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Unions Mexico

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NEWS
August 30, 1997 | CHRIS KRAUL, TIMES STAFF WRITER
The formation last week of a breakaway coalition of Mexican unions signals the profound changes here assailing organized labor, which up to now has been a monolithic but docile pillar of the nation's ruling party.
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BUSINESS
September 6, 2001 | EMILIO FERNANDEZ, REUTERS
Volkswagen and Mexican union leaders Wednesday reached a wage deal to end a 19-day strike that halted production at the only factory making the German auto maker's popular New Beetle. After a marathon negotiating session, the two sides struck a pre-dawn accord that gave the 12,322 union workers at Volkswagen's Mexico plant a 10.2% wage increase. It also included an increase in food coupon benefits equivalent to 3.
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NEWS
December 26, 1993 | JUANITA DARLING, TIMES STAFF WRITER
Until this year, it was a routine matter: The ruling Institutional Revolutionary Party named a presidential candidate, and labor unions fell into line behind him. But early in the 1994 presidential election campaign, there are signs of union rebellion.
NEWS
June 18, 1999 | KEN ELLINGWOOD, TIMES STAFF WRITER
The movie studio that supplied the water-gushing suspense of "Titanic" is hip-deep in a curious little drama of its own. Gates at the 20th Century Fox studios in Rosarito have been closed for more than a week--with top managers and a handful of workers shuttered inside--after a Mexican film union representing maintenance workers at the seaside lot declared a strike there June 9.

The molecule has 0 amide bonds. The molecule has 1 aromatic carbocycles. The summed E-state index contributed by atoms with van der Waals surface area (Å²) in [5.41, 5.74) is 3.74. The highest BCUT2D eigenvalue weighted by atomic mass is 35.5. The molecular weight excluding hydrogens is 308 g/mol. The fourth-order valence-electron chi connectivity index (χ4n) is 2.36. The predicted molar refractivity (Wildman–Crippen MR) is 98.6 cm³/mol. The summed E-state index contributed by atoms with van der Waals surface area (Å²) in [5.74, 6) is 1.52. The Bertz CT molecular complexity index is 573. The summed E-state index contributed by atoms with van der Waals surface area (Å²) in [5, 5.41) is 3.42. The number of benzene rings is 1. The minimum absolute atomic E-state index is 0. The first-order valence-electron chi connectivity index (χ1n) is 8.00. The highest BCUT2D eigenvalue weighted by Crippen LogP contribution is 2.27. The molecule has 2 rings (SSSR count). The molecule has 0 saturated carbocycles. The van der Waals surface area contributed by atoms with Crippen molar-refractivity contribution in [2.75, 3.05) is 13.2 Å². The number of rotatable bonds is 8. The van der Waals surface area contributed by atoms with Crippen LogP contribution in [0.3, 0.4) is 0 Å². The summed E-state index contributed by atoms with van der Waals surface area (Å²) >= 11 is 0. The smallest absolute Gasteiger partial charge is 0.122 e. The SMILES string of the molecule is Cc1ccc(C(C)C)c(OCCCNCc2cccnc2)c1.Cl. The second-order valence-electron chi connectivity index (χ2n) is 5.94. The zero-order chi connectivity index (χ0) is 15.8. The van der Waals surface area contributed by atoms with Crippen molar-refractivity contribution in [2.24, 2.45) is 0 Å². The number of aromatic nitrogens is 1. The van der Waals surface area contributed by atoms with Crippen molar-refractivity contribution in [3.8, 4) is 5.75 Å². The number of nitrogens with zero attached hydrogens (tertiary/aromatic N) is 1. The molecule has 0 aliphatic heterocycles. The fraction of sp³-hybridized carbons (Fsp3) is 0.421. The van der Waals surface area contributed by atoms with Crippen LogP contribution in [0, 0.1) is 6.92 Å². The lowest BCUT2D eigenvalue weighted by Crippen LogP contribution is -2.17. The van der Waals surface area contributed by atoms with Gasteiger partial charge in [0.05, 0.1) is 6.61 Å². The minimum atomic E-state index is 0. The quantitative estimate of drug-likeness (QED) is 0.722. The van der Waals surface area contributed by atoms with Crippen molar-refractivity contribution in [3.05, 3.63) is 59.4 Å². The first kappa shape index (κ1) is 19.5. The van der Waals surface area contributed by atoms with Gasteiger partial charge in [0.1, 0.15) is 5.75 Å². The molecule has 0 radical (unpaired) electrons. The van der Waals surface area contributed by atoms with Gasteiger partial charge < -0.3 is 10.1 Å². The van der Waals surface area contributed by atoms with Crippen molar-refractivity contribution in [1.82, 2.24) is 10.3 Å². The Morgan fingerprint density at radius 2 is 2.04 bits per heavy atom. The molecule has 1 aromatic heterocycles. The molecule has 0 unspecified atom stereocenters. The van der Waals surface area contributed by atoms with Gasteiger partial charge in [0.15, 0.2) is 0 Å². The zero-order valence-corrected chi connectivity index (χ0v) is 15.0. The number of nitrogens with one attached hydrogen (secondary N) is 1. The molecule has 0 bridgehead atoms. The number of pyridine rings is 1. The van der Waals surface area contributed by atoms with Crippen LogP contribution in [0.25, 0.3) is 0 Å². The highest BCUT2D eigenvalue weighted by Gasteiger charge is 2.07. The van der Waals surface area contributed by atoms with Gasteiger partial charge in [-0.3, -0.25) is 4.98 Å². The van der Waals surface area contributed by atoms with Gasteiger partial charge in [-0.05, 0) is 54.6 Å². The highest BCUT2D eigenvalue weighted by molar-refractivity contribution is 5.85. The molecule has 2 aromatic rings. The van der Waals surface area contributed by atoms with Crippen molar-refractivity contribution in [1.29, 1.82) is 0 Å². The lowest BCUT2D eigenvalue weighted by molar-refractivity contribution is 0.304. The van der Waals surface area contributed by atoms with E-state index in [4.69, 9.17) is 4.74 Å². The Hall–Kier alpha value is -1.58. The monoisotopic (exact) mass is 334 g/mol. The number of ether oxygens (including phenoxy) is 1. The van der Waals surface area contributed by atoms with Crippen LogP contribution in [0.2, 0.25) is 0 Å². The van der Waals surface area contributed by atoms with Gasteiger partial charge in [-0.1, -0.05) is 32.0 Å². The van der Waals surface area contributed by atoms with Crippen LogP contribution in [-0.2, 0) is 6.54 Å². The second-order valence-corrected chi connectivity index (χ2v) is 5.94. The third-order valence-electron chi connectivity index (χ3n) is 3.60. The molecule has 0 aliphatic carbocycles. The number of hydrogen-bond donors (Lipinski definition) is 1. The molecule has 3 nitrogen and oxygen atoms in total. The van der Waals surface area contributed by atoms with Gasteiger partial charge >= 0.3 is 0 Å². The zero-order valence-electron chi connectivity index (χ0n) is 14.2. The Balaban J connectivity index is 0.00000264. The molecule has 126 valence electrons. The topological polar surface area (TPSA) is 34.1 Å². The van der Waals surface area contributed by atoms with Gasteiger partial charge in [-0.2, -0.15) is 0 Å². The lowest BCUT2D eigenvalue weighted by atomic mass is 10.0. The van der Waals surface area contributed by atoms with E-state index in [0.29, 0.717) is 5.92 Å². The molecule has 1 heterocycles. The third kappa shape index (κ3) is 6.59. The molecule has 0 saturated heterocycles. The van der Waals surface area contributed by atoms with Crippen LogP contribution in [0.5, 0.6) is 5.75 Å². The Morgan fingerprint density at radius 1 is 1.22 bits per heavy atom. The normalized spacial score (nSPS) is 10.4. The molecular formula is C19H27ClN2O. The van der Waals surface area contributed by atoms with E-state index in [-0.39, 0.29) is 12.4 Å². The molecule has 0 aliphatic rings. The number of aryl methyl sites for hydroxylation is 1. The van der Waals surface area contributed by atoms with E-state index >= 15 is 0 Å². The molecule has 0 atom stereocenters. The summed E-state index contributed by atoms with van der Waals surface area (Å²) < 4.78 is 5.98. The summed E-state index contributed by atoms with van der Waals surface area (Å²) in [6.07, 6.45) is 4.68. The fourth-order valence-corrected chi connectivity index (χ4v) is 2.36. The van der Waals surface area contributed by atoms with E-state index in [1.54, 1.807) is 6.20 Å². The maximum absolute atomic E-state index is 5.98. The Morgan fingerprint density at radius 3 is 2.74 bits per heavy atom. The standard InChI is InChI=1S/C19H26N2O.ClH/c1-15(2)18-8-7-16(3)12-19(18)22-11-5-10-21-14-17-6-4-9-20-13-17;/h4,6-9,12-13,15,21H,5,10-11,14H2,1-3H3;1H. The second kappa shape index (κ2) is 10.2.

CALIFORNIA | LOCAL
January 24, 1989 | LUIS RUBIO, Luis Rubio is the director of IBAFIN, an independent research group in Mexico City
Salinas means business. This is the main conclusion to draw from the detention of La Quina and the whole clique of leaders of Mexico's oil workers' union that for years manipulated and terrorized not only Mexico's petroleum industry but also, increasingly, society at large. Joaquin Hernandez Galicia, nicknamed La Quina, was, despite a modest job title, the man behind the throne, the "spiritual leader" of a union so large and powerful that it became a political stronghold to be reckoned with.
NEWS
December 5, 1987 | Associated Press
More than 2,500 unions have filed strike notices in support of demands for 46% emergency wage boosts to compensate for last month's devaluation of the peso, Fidel Velazquez, head of the Labor Congress, said Friday. The congress, a government-aligned confederation that includes most of the country's labor organizations, has set a Dec. 18 deadline for striking unless the government agrees to the increas1697516033
BUSINESS
September 6, 2001 | EMILIO FERNANDEZ, REUTERS
Volkswagen and Mexican union leaders Wednesday reached a wage deal to end a 19-day strike that halted production at the only factory making the German auto maker's popular New Beetle. After a marathon negotiating session, the two sides struck a pre-dawn accord that gave the 12,322 union workers at Volkswagen's Mexico plant a 10.2% wage increase. It also included an increase in food coupon benefits equivalent to 3.
NEWS
June 18, 1999 | KEN ELLINGWOOD, TIMES STAFF WRITER
The movie studio that supplied the water-gushing suspense of "Titanic" is hip-deep in a curious little drama of its own. Gates at the 20th Century Fox studios in Rosarito have been closed for more than a week--with top managers and a handful of workers shuttered inside--after a Mexican film union representing maintenance workers at the seaside lot declared a strike there June 9.
WORLD